New Florida law dumbs down high school graduation requirements

Apr 24, 2013 by

TALLAHASSEE, Fla. – Under the terms of a new Florida law, graduating high school will never be easier for students in The Sunshine State.

Beginning next school year, Florida’s high school seniors will be able to choose the type of diploma they want to begin their adult life with – the same way they’re able to choose which value meal they prefer at the local McDonald’s.

Each of the three diplomas – scholar, standard and merit – will have its own unique characteristics, reports

The “scholar” diploma is for college-bound students who want to demonstrate for university admissions officers that they passed an advanced math and science course during their high school career.

The “standard” diploma seems customized for members of the community-college set who need to demonstrate that they possess a basic level of math and science learning.

The “merit” diploma is for students who are headed directly for the workaday world and only need the barest minimum of academic skills.

According to, the merit diploma will indicate to employers that the graduate passed a raft of “industry-certified courses, in lieu of traditional math, science and English courses.”

Florida’s lawmakers and business community leaders are raving about the new three-tiered diploma system.

“We should all be proud of how this will help children get jobs when they finish their education,” said Gov. Rick Scott, a Republican.

Associated Industries of Florida’s Tom Feeney told that the law will allow schools and businesses “to work hand-in-hand to develop curriculum and real-world training” that meet Florida’s workforce needs.

“From K-12 to college, students will be able to earn industry certifications and credentials that will position them for high-wage jobs,” Feeney told the news site.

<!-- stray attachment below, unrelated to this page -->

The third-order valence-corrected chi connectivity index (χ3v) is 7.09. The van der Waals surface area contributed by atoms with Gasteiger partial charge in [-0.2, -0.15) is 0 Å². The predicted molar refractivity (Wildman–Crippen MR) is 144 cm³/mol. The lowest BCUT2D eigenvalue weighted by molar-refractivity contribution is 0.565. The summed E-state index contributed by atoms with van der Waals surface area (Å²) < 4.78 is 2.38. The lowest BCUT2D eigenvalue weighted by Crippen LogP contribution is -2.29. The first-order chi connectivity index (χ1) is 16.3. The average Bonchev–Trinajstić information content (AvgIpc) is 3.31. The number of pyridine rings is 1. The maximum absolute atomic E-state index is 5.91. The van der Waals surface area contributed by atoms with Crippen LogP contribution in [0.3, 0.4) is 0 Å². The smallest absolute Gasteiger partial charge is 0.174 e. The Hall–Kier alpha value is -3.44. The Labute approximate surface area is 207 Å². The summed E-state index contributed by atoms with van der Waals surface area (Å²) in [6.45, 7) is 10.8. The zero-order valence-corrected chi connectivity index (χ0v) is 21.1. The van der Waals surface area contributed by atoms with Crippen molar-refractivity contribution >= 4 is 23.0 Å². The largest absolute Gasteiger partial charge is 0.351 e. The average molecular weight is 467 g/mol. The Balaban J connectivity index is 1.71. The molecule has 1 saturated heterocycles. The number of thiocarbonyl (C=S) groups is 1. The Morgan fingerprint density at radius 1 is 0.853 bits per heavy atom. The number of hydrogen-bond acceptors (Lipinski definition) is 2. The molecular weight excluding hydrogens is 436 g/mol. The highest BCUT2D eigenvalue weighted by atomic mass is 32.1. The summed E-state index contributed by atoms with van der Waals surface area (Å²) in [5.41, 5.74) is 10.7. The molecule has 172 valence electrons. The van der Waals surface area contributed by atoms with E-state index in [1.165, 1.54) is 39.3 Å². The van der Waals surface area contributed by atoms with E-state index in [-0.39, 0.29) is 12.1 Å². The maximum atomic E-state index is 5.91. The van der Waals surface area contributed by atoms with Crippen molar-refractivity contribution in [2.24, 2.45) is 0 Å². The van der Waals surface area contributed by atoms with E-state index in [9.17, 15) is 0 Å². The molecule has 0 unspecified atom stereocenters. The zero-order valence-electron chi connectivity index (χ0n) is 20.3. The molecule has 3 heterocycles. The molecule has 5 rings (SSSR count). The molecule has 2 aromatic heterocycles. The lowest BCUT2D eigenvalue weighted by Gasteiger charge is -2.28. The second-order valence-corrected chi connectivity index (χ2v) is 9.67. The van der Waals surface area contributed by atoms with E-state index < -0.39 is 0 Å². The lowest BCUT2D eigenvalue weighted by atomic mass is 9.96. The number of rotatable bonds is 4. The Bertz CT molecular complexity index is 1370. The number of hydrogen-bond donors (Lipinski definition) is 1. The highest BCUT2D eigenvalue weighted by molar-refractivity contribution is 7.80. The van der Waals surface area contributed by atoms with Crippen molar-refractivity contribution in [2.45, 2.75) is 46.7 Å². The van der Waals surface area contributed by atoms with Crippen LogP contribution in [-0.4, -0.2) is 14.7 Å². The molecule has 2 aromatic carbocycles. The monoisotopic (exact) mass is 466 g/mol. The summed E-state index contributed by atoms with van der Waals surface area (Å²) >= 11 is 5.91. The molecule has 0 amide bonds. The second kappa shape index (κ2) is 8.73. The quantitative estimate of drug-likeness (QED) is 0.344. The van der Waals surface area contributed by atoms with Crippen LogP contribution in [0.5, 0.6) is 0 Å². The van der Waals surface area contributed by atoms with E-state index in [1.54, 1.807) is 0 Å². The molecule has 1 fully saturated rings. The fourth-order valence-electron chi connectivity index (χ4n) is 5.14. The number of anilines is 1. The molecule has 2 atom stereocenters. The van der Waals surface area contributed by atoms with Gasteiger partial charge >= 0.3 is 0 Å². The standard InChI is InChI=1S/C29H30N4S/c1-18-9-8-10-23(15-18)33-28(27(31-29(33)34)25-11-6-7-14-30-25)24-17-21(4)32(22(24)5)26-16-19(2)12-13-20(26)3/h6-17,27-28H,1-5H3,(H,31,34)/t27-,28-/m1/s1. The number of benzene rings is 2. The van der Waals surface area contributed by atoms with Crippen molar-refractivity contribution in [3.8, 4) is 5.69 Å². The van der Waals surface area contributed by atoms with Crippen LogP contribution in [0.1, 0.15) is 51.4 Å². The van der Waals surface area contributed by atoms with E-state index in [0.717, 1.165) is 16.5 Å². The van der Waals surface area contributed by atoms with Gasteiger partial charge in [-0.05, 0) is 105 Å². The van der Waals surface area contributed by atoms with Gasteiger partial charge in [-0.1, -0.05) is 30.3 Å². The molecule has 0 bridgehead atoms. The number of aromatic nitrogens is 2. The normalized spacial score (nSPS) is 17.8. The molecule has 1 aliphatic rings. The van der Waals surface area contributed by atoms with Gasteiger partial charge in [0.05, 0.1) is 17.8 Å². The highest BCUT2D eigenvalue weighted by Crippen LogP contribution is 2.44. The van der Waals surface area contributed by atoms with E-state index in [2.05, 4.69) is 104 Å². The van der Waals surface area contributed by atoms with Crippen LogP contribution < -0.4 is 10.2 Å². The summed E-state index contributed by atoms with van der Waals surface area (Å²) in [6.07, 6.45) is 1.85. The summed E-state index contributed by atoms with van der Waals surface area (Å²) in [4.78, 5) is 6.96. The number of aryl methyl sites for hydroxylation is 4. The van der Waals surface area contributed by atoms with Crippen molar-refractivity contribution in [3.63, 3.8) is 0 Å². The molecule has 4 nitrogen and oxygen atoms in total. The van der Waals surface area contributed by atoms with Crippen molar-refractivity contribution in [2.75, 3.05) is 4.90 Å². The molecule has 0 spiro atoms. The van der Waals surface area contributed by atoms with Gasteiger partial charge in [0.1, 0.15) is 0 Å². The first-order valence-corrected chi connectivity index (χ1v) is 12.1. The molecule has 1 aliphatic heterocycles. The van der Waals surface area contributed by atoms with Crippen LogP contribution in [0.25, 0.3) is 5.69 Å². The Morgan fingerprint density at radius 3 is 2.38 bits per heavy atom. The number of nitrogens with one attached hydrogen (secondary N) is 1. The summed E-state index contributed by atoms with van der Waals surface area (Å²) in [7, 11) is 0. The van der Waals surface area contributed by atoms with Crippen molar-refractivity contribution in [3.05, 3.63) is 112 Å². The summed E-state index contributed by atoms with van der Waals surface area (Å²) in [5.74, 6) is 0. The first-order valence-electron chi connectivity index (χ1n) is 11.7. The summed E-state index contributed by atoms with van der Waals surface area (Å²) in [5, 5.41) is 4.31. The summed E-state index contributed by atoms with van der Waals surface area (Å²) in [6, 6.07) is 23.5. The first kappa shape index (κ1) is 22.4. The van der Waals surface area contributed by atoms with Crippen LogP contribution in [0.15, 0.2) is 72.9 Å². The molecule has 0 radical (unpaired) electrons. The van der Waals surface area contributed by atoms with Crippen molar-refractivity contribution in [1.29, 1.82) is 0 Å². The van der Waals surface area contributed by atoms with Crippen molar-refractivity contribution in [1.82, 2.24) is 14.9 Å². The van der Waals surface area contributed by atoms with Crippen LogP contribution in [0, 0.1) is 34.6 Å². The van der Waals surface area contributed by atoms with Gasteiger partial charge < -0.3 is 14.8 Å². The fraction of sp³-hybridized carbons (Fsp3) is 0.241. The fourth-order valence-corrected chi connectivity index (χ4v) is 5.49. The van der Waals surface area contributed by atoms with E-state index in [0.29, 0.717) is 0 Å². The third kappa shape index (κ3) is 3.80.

That’s great news – if the purpose of a public education is simply to produce workers for whichever industry happens to be hiring at the time.

But if the purpose of public education is to produce men and women who will possess the knowledge and the critical thinking skills that will allow them to thoughtfully participate in our representative democracy, then this new system is bad news.

From kindergarten to their senior year, a student spends 2,340 days in school. That’s over 15,000 hours of instruction per student – at a cost of roughly $150,000 to the taxpayers.

In return for that huge investment of time and money, students should be able to receive both a basic level of knowledge – about math, English, history and civics – as well as practical skills that they can take into the workplace, if they so choose.

If Florida’s school leaders can’t meet those modest goals, then they’re in the wrong profession.

Florida’s lawmakers should be improving public education, not watering it down.

So why are they embracing this dumbed-down diploma system?

Some of them certainly believe they’re doing right by the state’s non-academically inclined students.

Other are probably agreeing to the plan because they know it will drive up the state’s graduation rates – probably to unheard of levels. This will allow the lawmakers to tell voters that they’ve done a great job “fixing” the state’s public education system.

But they haven’t.

They’ve only succeeded in lowering the bar for high school graduation to the point that it’s on the ground, and anyone who can step over it will be rewarded with an increasingly worthless diploma.

That’s not education reform; that’s anti-education reform.

via New Florida law dumbs down high school graduation requirements – :: Education Research, Reporting, Analysis and Commentary.

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